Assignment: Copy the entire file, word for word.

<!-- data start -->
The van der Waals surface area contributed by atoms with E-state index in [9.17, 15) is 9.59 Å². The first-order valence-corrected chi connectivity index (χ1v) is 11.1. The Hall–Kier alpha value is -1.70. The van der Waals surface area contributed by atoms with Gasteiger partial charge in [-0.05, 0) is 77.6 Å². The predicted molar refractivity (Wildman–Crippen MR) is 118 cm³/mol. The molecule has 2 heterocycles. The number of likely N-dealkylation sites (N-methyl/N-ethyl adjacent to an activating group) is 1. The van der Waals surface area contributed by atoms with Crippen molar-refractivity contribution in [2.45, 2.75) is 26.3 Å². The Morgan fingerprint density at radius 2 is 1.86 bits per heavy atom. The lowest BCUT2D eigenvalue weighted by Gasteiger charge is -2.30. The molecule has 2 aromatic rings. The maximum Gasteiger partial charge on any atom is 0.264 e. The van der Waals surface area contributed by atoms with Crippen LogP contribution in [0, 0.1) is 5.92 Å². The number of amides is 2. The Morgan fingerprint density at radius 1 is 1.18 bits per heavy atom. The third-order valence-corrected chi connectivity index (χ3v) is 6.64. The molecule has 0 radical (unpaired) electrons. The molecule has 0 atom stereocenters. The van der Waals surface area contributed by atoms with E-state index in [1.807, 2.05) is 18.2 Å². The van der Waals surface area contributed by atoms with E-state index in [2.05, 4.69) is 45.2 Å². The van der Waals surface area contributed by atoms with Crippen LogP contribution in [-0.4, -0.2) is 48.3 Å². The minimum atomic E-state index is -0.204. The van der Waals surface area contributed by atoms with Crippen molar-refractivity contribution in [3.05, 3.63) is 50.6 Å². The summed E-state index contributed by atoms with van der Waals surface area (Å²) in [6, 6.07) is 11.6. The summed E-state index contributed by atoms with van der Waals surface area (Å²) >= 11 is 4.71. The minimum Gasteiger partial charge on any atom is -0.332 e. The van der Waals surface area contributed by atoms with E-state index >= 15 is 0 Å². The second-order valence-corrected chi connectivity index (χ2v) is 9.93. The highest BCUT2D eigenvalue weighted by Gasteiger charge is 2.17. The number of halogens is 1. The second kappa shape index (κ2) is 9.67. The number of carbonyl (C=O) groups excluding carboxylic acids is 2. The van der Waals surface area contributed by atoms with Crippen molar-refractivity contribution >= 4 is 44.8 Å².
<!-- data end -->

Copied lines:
The van der Waals surface area contributed by atoms with E-state index in [9.17, 15) is 9.59 Å². The first-order valence-corrected chi connectivity index (χ1v) is 11.1. The Hall–Kier alpha value is -1.70. The van der Waals surface area contributed by atoms with Gasteiger partial charge in [-0.05, 0) is 77.6 Å². The predicted molar refractivity (Wildman–Crippen MR) is 118 cm³/mol. The molecule has 2 heterocycles. The number of likely N-dealkylation sites (N-methyl/N-ethyl adjacent to an activating group) is 1. The van der Waals surface area contributed by atoms with Crippen molar-refractivity contribution in [2.45, 2.75) is 26.3 Å². The Morgan fingerprint density at radius 2 is 1.86 bits per heavy atom. The lowest BCUT2D eigenvalue weighted by Gasteiger charge is -2.30. The molecule has 2 aromatic rings. The maximum Gasteiger partial charge on any atom is 0.264 e. The van der Waals surface area contributed by atoms with Crippen LogP contribution in [0, 0.1) is 5.92 Å². The number of amides is 2. The Morgan fingerprint density at radius 1 is 1.18 bits per heavy atom. The third-order valence-corrected chi connectivity index (χ3v) is 6.64. The molecule has 0 radical (unpaired) electrons. The molecule has 0 atom stereocenters. The van der Waals surface area contributed by atoms with E-state index in [1.807, 2.05) is 18.2 Å². The van der Waals surface area contributed by atoms with E-state index in [2.05, 4.69) is 45.2 Å². The van der Waals surface area contributed by atoms with Crippen LogP contribution in [-0.4, -0.2) is 48.3 Å². The minimum atomic E-state index is -0.204. The van der Waals surface area contributed by atoms with Crippen molar-refractivity contribution in [3.05, 3.63) is 50.6 Å². The summed E-state index contributed by atoms with van der Waals surface area (Å²) in [6, 6.07) is 11.6. The summed E-state index contributed by atoms with van der Waals surface area (Å²) >= 11 is 4.71. The minimum Gasteiger partial charge on any atom is -0.332 e. The van der Waals surface area contributed by atoms with E-state index >= 15 is 0 Å². The second-order valence-corrected chi connectivity index (χ2v) is 9.93. The highest BCUT2D eigenvalue weighted by Gasteiger charge is 2.17. The number of halogens is 1. The second kappa shape index (κ2) is 9.67. The number of carbonyl (C=O) groups excluding carboxylic acids is 2. The van der Waals surface area contributed by atoms with Crippen molar-refractivity contribution >= 4 is 44.8 Å².